After a little over two weeks with my fancy new iPhone (yes, I was one of those nerds who braved the opening day hordes to have one on June 29 — it took me all of an hour to get my Jesus phone), I’ve started to compile a list of the things I think the iPhone is missing.
Let me start off by saying that I’m a fan of this thing in just about every regard. I find the virtual keyboard to be more functional than any BlackBerry I’ve used, the battery life to be more than acceptable for a smart phone, and despite being tossed in my pocket every day, neither the screen nor the back of the case has a scratch on it.
Basically, what’s included with the iPhone ranges from good (the YouTube or Notes apps, for example) to un-freaking-believable (Mail, Safari, and the overall user experience). Well, with one minor exception; this is the first phone I’ve had with a camera, and I have to say that I’m totally underwhelmed. Then again, my regular camera is a Nikon D40.
No, my quibbles with the iPhone aren’t about how Apple implemented what’s there as much as they are about what Apple left out.
First on my list: lists. Specifically to-do lists. While the iPhone is a double-plus good media device, it’ll only be so-so at helping you get things done without real to-do list functionality. To be sure, Apple’s default to-do solution in Mac OS X Tiger, iCal, is a less-than-stellar product itself. Be that as it may, Apple’s iPhone calendar doesn’t support iCal’s to-do list feature, so iPhone users are pretty much out of luck if they wish to rely on their shiny new devices to help them to remember to do stuff that might not be strictly calendar event driven.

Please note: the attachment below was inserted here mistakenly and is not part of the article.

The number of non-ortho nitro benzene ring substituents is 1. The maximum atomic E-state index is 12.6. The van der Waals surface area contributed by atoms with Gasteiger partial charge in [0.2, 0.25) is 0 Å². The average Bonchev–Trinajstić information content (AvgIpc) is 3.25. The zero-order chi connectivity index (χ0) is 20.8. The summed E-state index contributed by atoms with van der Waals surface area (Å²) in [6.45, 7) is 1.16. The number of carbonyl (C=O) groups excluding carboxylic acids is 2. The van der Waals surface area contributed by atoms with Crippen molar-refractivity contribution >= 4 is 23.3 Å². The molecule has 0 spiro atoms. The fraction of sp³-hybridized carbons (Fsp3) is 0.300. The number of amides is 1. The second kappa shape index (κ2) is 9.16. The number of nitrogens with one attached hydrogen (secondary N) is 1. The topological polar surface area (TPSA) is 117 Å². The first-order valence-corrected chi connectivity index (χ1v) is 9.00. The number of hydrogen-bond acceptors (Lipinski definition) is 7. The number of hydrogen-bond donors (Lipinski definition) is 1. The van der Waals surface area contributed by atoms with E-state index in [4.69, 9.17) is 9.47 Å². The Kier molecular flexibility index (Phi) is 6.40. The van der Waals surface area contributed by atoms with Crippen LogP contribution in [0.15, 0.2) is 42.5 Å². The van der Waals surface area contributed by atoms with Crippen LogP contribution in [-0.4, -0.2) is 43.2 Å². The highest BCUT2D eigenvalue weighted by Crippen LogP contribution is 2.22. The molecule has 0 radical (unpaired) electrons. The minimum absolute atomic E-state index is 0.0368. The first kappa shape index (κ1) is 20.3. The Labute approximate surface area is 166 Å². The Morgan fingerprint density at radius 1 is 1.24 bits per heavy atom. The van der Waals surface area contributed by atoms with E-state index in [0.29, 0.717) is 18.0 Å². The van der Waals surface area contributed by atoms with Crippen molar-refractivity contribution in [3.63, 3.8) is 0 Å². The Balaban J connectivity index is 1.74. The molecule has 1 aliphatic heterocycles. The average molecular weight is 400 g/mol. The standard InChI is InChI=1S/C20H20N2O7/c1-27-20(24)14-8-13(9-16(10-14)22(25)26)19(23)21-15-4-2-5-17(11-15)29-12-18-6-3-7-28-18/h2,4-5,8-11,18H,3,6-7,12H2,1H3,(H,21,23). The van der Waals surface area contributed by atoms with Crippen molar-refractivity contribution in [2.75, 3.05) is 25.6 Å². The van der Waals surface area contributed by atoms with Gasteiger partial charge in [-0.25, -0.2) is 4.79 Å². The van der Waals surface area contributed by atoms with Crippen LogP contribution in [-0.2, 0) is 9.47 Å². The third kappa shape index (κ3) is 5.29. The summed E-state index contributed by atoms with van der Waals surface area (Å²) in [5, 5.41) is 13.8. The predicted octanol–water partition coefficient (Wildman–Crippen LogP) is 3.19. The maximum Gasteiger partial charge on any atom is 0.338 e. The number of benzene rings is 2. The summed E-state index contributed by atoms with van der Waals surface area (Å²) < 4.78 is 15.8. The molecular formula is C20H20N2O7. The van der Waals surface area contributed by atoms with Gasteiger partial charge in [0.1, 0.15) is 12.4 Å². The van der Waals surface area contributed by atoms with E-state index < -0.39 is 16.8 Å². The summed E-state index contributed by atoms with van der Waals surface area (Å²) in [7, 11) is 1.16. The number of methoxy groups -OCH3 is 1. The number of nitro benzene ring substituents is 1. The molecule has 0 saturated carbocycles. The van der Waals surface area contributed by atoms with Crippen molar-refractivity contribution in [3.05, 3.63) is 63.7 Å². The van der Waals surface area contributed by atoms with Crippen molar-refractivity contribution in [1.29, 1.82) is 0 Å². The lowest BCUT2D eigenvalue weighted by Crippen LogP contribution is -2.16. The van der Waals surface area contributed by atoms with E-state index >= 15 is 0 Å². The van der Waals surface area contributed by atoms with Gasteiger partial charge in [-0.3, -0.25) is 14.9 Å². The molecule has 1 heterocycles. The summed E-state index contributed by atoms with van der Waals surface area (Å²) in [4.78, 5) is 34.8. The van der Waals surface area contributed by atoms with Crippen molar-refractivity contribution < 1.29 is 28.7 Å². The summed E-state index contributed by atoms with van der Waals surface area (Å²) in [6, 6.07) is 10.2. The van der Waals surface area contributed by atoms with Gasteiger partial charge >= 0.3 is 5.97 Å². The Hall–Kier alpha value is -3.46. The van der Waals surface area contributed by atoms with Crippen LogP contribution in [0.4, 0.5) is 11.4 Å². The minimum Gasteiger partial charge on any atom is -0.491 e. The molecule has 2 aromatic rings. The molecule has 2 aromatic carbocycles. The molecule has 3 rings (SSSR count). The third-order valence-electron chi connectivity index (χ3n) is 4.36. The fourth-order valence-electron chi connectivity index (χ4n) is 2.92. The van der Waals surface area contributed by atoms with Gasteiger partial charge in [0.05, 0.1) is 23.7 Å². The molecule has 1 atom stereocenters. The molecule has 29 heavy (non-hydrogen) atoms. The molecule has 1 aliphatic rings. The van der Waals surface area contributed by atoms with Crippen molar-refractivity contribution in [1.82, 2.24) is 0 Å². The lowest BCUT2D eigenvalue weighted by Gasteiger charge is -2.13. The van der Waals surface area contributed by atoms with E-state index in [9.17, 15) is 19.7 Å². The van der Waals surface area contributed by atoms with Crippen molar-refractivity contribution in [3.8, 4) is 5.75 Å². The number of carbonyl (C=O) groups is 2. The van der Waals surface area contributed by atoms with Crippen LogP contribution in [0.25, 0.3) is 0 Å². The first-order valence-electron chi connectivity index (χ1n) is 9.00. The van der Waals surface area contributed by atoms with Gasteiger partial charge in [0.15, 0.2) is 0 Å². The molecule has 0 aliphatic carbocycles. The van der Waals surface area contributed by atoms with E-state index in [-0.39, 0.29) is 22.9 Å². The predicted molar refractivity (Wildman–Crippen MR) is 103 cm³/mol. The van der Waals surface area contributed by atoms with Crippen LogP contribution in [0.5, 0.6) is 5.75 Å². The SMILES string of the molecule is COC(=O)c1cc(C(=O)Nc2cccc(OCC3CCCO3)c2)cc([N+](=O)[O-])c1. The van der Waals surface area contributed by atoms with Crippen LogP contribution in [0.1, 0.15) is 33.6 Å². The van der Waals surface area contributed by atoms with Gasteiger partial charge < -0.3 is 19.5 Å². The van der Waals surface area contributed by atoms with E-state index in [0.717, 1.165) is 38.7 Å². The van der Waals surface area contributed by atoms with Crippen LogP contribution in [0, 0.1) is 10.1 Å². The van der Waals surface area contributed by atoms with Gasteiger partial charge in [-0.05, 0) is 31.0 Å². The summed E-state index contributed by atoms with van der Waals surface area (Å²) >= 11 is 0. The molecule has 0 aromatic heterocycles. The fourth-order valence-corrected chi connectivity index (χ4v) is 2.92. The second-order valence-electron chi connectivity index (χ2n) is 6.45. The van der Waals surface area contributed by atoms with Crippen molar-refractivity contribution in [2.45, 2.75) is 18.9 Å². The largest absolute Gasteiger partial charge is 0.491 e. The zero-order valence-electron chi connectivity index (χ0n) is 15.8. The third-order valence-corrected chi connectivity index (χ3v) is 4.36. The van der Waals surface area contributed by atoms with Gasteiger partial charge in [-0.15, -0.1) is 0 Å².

Any to-do list feature worth the name would also be tightly integrated with the user’s desktop; not much value in a get-things-done tool that only addresses your life on-the-go, is there? You should be able to take action on your to-dos whether you’re at your desk or not, and the action you take in one situation should be automatically reflected in the other.
One possible way of addressing this would be an online application like 37signals’ Ta-da List. I certainly intend to give it a try as a way to keep universal to-do lists across mobile and desktop situations.
Next on my wish list: blogging/tagging/sharing tools.
Sent from my iPhone